OTTAWA: Pope Francis has declined to apologize for the abuse of indigenous Canadians at church-run boarding schools, drawing a polite rebuke Wednesday from Prime Minister Justin Trudeau.
In an open letter, the Canadian Conference of Catholic Bishops wrote: "After carefully considering the request and extensive dialogue with the Bishops of Canada, (the Pope) felt that he could not personally respond."
At the same time, however, the pontiff encouraged bishops to engage "in an intensive pastoral work of reconciliation, healing and solidarity" and to work collaboratively to improve the lives of indigenous peoples.
"I'm disappointed with the Catholic Church's decision not to apologize for their role in residential schools," Trudeau told reporters.
His minister of Crown-indigenous relations, Carolyn Bennett, went further, saying: "Sorrow is not enough."
"One has to take responsibility for the harm that was done, not only to the children that were taken but for the families left behind and what happened to them," she said, vowing to continue to pressure the Vatican to change tack.
A Canadian truth and reconciliation commission urged an apology from the Catholic Church in its extensive list of recommendations in a 2015 report.
The report collated evidence over six years from some 7,000 former students in Canada.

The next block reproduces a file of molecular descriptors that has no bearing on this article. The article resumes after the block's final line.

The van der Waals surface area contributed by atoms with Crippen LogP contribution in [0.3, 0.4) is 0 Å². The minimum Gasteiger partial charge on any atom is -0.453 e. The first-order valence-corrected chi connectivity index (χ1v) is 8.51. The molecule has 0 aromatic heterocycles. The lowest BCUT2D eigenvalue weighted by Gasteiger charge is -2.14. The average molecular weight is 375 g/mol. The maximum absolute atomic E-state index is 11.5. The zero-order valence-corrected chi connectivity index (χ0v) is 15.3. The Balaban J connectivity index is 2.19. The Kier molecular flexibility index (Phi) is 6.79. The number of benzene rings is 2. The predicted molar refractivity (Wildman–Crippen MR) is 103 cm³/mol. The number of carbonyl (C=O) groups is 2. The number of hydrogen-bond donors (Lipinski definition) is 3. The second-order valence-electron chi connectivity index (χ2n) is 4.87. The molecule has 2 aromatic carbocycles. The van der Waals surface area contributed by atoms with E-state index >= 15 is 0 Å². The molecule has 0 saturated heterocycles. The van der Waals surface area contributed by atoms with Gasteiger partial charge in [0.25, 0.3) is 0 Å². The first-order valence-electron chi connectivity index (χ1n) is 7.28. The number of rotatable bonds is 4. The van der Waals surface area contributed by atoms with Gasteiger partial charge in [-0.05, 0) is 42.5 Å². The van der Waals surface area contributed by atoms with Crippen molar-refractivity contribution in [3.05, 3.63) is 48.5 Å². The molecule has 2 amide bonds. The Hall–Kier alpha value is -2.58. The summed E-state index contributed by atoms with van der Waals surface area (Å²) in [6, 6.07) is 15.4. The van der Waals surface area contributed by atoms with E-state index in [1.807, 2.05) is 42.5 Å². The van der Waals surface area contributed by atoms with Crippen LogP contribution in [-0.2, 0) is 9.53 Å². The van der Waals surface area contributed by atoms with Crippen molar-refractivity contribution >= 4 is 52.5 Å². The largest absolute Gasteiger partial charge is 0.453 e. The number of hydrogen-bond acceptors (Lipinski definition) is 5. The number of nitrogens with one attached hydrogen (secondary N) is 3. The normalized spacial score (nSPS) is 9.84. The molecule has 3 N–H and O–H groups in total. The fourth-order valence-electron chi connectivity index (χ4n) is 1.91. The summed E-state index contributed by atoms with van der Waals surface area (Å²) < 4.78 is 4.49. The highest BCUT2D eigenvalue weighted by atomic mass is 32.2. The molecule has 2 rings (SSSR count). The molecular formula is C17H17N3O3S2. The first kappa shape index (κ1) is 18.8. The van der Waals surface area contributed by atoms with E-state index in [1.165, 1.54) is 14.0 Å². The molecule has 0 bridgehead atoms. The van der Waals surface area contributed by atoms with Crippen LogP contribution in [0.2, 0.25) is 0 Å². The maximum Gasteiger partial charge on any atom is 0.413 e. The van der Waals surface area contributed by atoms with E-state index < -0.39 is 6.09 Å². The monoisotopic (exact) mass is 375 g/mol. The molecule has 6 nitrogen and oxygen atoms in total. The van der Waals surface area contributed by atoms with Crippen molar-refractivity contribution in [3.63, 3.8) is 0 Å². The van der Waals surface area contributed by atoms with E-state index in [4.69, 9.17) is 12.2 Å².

"We ask the Pope to present, on behalf of the Roman Catholic Church, an apology to the survivors, their families and the communities concerned for the spriritual, cultural, emotional, physical and sexual abuse of indigenous children at the residential schools," it said.
Trudeau had sought an apology for the abuses when he met with Pope Francis at the Vatican in 2017.
Some 150,000 Indian, Inuit and Metis youngsters were forcibly enrolled into 139 residential schools set up to assimilate native people, many of which were operated by church groups on behalf of the Canadian government.
Students were physically and sexually abused by headmasters and teachers who stripped them of their culture and language. Today they blame their experience for a high incidence of poverty, alcoholism and domestic violence, as well as high suicide rates, in their communities.
The first of the schools opened in 1874 and the last one closed in 1996.
At least 3,200 students never returned home.
Trudeau, having already offered his own apology to survivors, noted after the 2015 report that Pope Francis had previously offered similar apologies, for example over the treatment of indigenous communities during the colonial era in South America.
Francis's predecessor pope Benedict XVI in 2009 expressed "sorrow" for the abuses in Canada.